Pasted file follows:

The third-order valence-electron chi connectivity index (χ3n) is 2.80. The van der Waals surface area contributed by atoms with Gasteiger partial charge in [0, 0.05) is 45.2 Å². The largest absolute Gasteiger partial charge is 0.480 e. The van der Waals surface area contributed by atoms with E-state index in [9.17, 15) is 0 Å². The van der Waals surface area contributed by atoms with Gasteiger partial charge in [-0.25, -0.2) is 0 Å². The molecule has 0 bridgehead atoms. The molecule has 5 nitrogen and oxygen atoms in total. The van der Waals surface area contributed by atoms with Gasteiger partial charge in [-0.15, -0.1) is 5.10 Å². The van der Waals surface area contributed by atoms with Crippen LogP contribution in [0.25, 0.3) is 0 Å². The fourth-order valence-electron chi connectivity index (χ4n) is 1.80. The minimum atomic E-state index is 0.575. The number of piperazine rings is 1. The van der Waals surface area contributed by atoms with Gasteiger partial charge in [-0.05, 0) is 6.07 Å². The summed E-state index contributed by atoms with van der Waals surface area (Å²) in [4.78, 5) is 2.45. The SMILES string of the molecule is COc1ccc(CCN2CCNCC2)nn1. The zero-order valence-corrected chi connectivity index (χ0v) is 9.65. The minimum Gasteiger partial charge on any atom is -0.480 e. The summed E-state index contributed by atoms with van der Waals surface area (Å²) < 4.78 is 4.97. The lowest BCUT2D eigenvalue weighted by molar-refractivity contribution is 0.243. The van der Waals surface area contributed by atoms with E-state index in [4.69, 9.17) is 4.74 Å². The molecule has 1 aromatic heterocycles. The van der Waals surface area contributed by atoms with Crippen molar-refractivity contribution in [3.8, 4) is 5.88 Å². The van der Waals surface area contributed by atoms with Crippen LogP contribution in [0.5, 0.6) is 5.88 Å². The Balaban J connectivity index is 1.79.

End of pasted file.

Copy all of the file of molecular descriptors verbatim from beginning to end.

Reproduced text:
The third-order valence-electron chi connectivity index (χ3n) is 2.80. The van der Waals surface area contributed by atoms with Gasteiger partial charge in [0, 0.05) is 45.2 Å². The largest absolute Gasteiger partial charge is 0.480 e. The van der Waals surface area contributed by atoms with E-state index in [9.17, 15) is 0 Å². The van der Waals surface area contributed by atoms with Gasteiger partial charge in [-0.25, -0.2) is 0 Å². The molecule has 0 bridgehead atoms. The molecule has 5 nitrogen and oxygen atoms in total. The van der Waals surface area contributed by atoms with Gasteiger partial charge in [-0.15, -0.1) is 5.10 Å². The van der Waals surface area contributed by atoms with Crippen LogP contribution in [0.25, 0.3) is 0 Å². The fourth-order valence-electron chi connectivity index (χ4n) is 1.80. The minimum atomic E-state index is 0.575. The number of piperazine rings is 1. The van der Waals surface area contributed by atoms with Gasteiger partial charge in [-0.05, 0) is 6.07 Å². The summed E-state index contributed by atoms with van der Waals surface area (Å²) in [4.78, 5) is 2.45. The SMILES string of the molecule is COc1ccc(CCN2CCNCC2)nn1. The zero-order valence-corrected chi connectivity index (χ0v) is 9.65. The minimum Gasteiger partial charge on any atom is -0.480 e. The summed E-state index contributed by atoms with van der Waals surface area (Å²) < 4.78 is 4.97. The lowest BCUT2D eigenvalue weighted by molar-refractivity contribution is 0.243. The van der Waals surface area contributed by atoms with E-state index in [4.69, 9.17) is 4.74 Å². The molecule has 1 aromatic heterocycles. The van der Waals surface area contributed by atoms with Crippen molar-refractivity contribution in [3.8, 4) is 5.88 Å². The van der Waals surface area contributed by atoms with Crippen LogP contribution in [0.5, 0.6) is 5.88 Å². The Balaban J connectivity index is 1.79.